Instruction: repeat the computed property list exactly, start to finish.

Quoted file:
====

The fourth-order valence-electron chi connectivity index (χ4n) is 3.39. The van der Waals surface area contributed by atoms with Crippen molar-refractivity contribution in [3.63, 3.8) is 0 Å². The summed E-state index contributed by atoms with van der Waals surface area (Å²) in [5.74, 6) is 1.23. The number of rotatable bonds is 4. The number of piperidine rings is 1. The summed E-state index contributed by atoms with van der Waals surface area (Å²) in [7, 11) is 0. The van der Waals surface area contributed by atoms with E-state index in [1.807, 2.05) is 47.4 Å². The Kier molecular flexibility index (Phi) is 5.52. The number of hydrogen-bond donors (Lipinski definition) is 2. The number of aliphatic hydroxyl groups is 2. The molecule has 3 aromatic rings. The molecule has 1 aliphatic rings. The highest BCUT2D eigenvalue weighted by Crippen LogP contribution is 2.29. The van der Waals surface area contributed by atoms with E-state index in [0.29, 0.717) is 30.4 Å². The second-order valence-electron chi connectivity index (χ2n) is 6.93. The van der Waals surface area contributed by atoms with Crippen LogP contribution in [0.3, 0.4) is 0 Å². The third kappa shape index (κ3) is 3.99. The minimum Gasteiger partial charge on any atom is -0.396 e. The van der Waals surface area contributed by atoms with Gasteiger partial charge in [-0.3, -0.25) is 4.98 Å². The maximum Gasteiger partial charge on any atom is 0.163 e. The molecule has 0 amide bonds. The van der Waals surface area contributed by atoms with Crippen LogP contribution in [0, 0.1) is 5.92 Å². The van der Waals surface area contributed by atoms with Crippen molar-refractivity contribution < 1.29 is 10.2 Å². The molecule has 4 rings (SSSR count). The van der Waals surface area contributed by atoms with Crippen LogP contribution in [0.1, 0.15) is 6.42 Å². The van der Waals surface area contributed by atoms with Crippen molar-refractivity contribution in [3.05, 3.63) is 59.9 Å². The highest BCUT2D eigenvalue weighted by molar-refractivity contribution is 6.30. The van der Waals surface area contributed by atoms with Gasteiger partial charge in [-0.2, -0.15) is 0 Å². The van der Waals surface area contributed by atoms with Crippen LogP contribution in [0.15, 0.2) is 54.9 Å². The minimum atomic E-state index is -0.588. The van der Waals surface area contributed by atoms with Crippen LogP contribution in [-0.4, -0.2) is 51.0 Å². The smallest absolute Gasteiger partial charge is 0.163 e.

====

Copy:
The fourth-order valence-electron chi connectivity index (χ4n) is 3.39. The van der Waals surface area contributed by atoms with Crippen molar-refractivity contribution in [3.63, 3.8) is 0 Å². The summed E-state index contributed by atoms with van der Waals surface area (Å²) in [5.74, 6) is 1.23. The number of rotatable bonds is 4. The number of piperidine rings is 1. The summed E-state index contributed by atoms with van der Waals surface area (Å²) in [7, 11) is 0. The van der Waals surface area contributed by atoms with E-state index in [1.807, 2.05) is 47.4 Å². The Kier molecular flexibility index (Phi) is 5.52. The number of hydrogen-bond donors (Lipinski definition) is 2. The number of aliphatic hydroxyl groups is 2. The molecule has 3 aromatic rings. The molecule has 1 aliphatic rings. The highest BCUT2D eigenvalue weighted by Crippen LogP contribution is 2.29. The van der Waals surface area contributed by atoms with E-state index in [0.29, 0.717) is 30.4 Å². The second-order valence-electron chi connectivity index (χ2n) is 6.93. The van der Waals surface area contributed by atoms with Crippen LogP contribution in [0.3, 0.4) is 0 Å². The third kappa shape index (κ3) is 3.99. The minimum Gasteiger partial charge on any atom is -0.396 e. The van der Waals surface area contributed by atoms with Gasteiger partial charge in [-0.3, -0.25) is 4.98 Å². The maximum Gasteiger partial charge on any atom is 0.163 e. The molecule has 0 amide bonds. The van der Waals surface area contributed by atoms with Crippen LogP contribution in [0, 0.1) is 5.92 Å². The van der Waals surface area contributed by atoms with Crippen molar-refractivity contribution < 1.29 is 10.2 Å². The molecule has 4 rings (SSSR count). The van der Waals surface area contributed by atoms with Crippen LogP contribution in [0.1, 0.15) is 6.42 Å². The van der Waals surface area contributed by atoms with Crippen molar-refractivity contribution in [3.05, 3.63) is 59.9 Å². The highest BCUT2D eigenvalue weighted by molar-refractivity contribution is 6.30. The van der Waals surface area contributed by atoms with Gasteiger partial charge in [-0.2, -0.15) is 0 Å². The van der Waals surface area contributed by atoms with Crippen LogP contribution in [0.15, 0.2) is 54.9 Å². The minimum atomic E-state index is -0.588. The van der Waals surface area contributed by atoms with Crippen LogP contribution in [-0.4, -0.2) is 51.0 Å². The smallest absolute Gasteiger partial charge is 0.163 e.